Then join a fiscal conduit (like Fractured Atlas), and write a letter to every family member, asking them for tax-deductible $Xs (opening night tickets go to all gifts over $100).

And don't do it alone - team up with a few others that you trust who want to direct, design, and act in your play. Rinse and repeat.

Then ask your local church or community center to give you some space. We don't use these places the way our predessors did, do we, even though some of these are now Off Bway theaters?

devilvet said...

I am not in the city (havent been for 8 years). I will say though that once one breaks thru and realizes that self production is legitmate, the next step for many is to leave NYC. That isnt a sort of Scott Walterish callback to middle America. All I'm saying is that no matter how much money you sink into a show in NY, you can take that same dollar amount and make 3 shows in Chicago. For instance... Travsd's talk about a couple thousand for a publicist... just not necessary here in Chicago, not for smaller companies that are trying work in smaller venues. Anyway, I'll stop before something thinks I'm poopooing NYC. Which i am not. I just wanted to say that I never regretted leaving NYC for C-town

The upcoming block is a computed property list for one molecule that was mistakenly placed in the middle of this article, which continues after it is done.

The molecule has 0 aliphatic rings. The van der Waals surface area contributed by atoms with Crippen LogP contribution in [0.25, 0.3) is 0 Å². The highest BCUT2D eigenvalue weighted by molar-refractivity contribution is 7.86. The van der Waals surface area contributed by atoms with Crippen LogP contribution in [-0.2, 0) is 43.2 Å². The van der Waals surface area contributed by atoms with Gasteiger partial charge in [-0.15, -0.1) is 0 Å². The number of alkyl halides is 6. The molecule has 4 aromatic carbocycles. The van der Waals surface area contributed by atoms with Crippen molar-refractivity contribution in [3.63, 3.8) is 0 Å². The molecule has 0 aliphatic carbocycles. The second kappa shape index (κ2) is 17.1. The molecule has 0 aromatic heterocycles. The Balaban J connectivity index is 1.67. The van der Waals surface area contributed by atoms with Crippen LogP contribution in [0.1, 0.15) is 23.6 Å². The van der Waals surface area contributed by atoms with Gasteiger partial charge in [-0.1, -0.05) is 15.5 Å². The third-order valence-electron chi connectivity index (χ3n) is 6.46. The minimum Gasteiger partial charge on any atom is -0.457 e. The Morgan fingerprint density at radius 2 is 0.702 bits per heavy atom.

RVCBard said...

So...I'd like to invite anyone who does self-produce in the city to either comment or send me an e-mail at mattfr - at - gmail.com and give us a how-to guide. Tell us what a playwright needs, where he or she should go, where the affordable spaces are in your experience, etc, etc. I'll post whatever is sent to me that's thorough, and of course, comment away.

Imagine you just showed up in NYC, you've got a play burning a hole in your pocket, and you're will and able to save for one weekend of performances. This is bare minimum. Get your feet wet stuff. What would you tell yourself.

What is the Idiot's Guide to Self-Production in New York City?


Yeah, CC that shit to me too!